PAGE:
Lynne Cheney, a senior editor at The Washingtonian magazine and wife of Rep. Richard Cheney (R-Wyo.), has been nominated by the Reagan administration to become chairman of the National Endowment for the Humanities, the White House announced yesterday.

Cheney, 44, who received formal notice of the nomination yesterday, declined to discuss how she would approach her potential duties, in deference to the Senate confirmation hearings she will have to face. "I think it's presumptuous to talk about it very much" until the hearings, she said yesterday.

If confirmed, Cheney will fill a post technically vacant since William J. Bennett left the agency early last year to be secretary of education. Former assistant chairman John Agresto has been acting chairman in the interim. Late last year, the Senate Labor and Human Resources Committee rejected Peace Corps Deputy Director Edward Curran for the post amid heated academic questioning of Curran's scholarly credentials.

Cheney is no stranger to Washington politics. Her husband was President Ford's chief of staff, and she was appointed last year to the Commission on the Bicentennial of the U.S. Constitution. But her connection with Rep. Cheney, she said, would be "irrelevant" to her duties as chairman of NEH, which awards grants for scholarly pursuits.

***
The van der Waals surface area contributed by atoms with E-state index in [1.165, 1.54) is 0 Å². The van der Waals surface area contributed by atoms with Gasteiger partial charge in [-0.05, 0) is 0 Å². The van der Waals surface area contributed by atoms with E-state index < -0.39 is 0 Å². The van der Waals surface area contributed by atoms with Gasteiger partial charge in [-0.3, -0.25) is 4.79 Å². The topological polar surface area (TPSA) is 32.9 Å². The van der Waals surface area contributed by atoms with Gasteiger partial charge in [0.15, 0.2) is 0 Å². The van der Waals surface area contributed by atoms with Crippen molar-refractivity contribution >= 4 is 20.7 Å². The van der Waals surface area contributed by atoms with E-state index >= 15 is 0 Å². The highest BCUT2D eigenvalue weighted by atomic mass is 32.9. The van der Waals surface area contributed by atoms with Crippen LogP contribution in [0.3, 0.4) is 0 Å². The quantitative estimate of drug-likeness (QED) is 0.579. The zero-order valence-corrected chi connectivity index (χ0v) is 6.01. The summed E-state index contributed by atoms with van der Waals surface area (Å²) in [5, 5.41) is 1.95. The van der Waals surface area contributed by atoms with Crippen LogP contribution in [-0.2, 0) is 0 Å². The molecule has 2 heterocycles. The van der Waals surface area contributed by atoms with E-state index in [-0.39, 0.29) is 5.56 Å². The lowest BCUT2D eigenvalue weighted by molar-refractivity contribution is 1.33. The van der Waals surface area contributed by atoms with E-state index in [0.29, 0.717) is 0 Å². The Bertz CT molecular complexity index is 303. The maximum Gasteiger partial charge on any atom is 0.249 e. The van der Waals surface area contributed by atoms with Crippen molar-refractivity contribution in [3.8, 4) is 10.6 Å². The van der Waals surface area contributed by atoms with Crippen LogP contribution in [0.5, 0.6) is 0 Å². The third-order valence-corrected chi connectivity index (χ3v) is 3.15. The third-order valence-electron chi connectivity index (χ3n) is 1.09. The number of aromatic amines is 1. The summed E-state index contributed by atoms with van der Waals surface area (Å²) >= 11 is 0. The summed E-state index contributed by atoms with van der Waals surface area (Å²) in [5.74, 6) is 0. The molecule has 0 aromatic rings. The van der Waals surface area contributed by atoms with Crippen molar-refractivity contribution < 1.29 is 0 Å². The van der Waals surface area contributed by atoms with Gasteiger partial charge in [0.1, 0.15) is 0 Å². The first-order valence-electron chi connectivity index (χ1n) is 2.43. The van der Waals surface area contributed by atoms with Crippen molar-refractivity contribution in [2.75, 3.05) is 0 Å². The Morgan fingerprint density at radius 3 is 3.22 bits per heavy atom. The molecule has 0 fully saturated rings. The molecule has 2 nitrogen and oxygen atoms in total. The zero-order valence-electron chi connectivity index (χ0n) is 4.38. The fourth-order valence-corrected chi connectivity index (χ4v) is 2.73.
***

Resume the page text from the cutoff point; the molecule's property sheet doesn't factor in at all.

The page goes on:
Cheney, who has a PhD in British literature from the University of Wisconsin, has also written two books -- "Executive Privilege," a White House novel written in 1978, and "Sisters," a 1981 historical thriller set in the 19th-century West -- and has coauthored a third with her husband: a 1983 history of the House of Representatives called "Kings of the Hill".

Cheney, who said she had undergone interviews with the White House for several months, still awaits the customary FBI security check, she said, which should take "about six to eight weeks." The Senate hearings probably will not take place until after Easter recess, a White House official said yesterday.

"Sometime before the Senate confirmation I'll be making courtesy calls to members of the Labor and Human Resources Committee," she said.

"Just generally, I think the Endowment is a great agency that has an important mission. From everything I've heard and observed, it has a very dedicated and competent professional staff . . . I've known John Agresto and I've known Bill Bennett and met some of the people who have worked at the Endowment and I'm very impressed with them."

Cheney will be at the helm of an independent federal agency, which allots grants from a $132.7 million budget to educational and research projects, as well as fellowships, and general humanities and state programs. It would be, Cheney said, "a commitment of many long hours . . .

"Of course I'll be leaving The Washingtonian if I'm confirmed by the Senate."